All that changed when I saw him on the cover of The Advocate last week.
I was scanning the racks at Hudson News when I noticed?was actually startled by?Matthew's shy-looking, vulnerable image in black and white, above the headline "One Year Later." I had forgotten that it was one year ago that he was attacked in Laramie, WY. The photo was extremely beautiful and powerful in its simplicity. Though numerous columnists have either labeled the 21-year-old an "activist" at the University of Wyoming or canonized him, I saw a relatively plain-looking college student, remarkable for how innocuous he appears in almost every picture taken of him. He isn't wearing rainbow flags or flashing a placard proclaiming the need for equal rights for gay and lesbian Americans.
This is what struck me about the photo: Because of Matthew's ordinary status as a student, because of his boy-next-door looks and small physical frame, he has reached the level of iconic symbol in many gay rights circles, put a face on hateful violence in America. He is a human rights figure, instead of simply gay rights.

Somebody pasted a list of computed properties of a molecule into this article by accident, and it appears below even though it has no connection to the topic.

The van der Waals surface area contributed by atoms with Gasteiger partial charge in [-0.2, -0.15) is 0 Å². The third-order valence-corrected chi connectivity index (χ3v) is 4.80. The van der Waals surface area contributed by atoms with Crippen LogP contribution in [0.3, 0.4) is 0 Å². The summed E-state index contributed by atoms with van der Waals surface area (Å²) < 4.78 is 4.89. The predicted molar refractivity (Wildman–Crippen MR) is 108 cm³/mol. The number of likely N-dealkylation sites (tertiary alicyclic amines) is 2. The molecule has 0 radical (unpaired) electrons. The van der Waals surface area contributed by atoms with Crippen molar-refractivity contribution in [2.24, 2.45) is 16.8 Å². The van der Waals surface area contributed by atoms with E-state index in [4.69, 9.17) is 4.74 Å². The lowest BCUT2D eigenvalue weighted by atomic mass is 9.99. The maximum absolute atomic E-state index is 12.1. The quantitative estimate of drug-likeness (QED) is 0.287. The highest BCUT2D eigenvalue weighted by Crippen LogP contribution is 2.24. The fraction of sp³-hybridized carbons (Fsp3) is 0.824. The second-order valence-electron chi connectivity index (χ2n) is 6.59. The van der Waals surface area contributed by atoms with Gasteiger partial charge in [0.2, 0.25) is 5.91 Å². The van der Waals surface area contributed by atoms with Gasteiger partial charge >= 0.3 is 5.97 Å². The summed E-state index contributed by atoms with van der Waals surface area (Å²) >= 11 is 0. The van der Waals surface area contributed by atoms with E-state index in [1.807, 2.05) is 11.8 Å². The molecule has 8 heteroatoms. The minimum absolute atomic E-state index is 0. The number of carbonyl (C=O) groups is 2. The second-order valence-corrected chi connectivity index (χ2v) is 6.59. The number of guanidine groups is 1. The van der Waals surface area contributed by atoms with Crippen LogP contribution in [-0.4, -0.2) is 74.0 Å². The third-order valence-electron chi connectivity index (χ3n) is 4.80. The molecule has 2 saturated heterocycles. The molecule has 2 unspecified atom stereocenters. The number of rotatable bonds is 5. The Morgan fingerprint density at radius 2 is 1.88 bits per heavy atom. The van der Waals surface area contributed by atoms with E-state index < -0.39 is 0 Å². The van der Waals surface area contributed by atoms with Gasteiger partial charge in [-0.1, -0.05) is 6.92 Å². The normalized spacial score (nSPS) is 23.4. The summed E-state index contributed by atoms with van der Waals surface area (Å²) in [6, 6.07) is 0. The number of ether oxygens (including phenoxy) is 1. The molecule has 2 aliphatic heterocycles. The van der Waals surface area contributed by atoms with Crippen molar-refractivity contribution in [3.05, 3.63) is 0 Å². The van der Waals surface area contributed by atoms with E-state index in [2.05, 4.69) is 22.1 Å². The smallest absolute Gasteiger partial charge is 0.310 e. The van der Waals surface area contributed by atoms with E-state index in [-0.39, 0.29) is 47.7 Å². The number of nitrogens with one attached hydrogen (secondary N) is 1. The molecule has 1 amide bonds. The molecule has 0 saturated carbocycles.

I wasn't moved by Matthew's death just because he was a gay college student like me. Living in a relatively urban area of New Jersey and attending school at a very liberal, mostly open-minded state university like Rutgers make being gay a nonissue.
Although people might not have recognized it at the time, a weird coalescence in the mainstream press around the brutality and severity of the murder occurred: the message that hate can cause heinous crimes was put out there. Over and over we read that Shepard was pistol-whipped and left in the cold for 18 hours, that the passerby who found him thought he was a scarecrow, that the only part of Matthew's face not covered in blood was where his tears had washed it clean. There was so much copy, so many pictures. A Time cover story about "The War Over Gays"; major coverage from the networks, who dispatched anchors or correspondents to Laramie; all those editorials.